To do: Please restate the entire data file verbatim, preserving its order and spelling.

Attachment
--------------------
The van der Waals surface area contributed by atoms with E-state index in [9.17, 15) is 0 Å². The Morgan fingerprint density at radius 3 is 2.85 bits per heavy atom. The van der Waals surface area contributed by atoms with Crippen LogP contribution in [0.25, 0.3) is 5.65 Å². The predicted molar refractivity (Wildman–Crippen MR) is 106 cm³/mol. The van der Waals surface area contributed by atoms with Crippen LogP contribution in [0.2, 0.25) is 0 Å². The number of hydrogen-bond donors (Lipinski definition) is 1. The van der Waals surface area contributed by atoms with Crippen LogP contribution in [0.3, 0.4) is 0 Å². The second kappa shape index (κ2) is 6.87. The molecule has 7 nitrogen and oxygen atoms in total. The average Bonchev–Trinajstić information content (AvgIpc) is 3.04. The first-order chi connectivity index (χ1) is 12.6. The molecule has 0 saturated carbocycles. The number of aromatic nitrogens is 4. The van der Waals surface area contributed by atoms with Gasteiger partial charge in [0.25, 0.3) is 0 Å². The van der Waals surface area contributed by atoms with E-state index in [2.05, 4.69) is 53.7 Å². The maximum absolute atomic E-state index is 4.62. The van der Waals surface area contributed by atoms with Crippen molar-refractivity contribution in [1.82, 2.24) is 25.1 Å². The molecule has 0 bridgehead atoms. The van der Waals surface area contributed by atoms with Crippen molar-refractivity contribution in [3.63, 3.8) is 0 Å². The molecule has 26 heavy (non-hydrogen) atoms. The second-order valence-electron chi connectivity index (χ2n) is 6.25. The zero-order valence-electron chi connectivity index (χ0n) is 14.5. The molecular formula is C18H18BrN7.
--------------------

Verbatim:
The van der Waals surface area contributed by atoms with E-state index in [9.17, 15) is 0 Å². The Morgan fingerprint density at radius 3 is 2.85 bits per heavy atom. The van der Waals surface area contributed by atoms with Crippen LogP contribution in [0.25, 0.3) is 5.65 Å². The predicted molar refractivity (Wildman–Crippen MR) is 106 cm³/mol. The van der Waals surface area contributed by atoms with Crippen LogP contribution in [0.2, 0.25) is 0 Å². The number of hydrogen-bond donors (Lipinski definition) is 1. The van der Waals surface area contributed by atoms with Crippen LogP contribution in [0.3, 0.4) is 0 Å². The second kappa shape index (κ2) is 6.87. The molecule has 7 nitrogen and oxygen atoms in total. The average Bonchev–Trinajstić information content (AvgIpc) is 3.04. The first-order chi connectivity index (χ1) is 12.6. The molecule has 0 saturated carbocycles. The number of aromatic nitrogens is 4. The van der Waals surface area contributed by atoms with Gasteiger partial charge in [0.25, 0.3) is 0 Å². The van der Waals surface area contributed by atoms with E-state index in [2.05, 4.69) is 53.7 Å². The maximum absolute atomic E-state index is 4.62. The van der Waals surface area contributed by atoms with Crippen molar-refractivity contribution in [1.82, 2.24) is 25.1 Å². The molecule has 0 bridgehead atoms. The van der Waals surface area contributed by atoms with Crippen molar-refractivity contribution in [3.63, 3.8) is 0 Å². The molecule has 26 heavy (non-hydrogen) atoms. The second-order valence-electron chi connectivity index (χ2n) is 6.25. The zero-order valence-electron chi connectivity index (χ0n) is 14.5. The molecular formula is C18H18BrN7.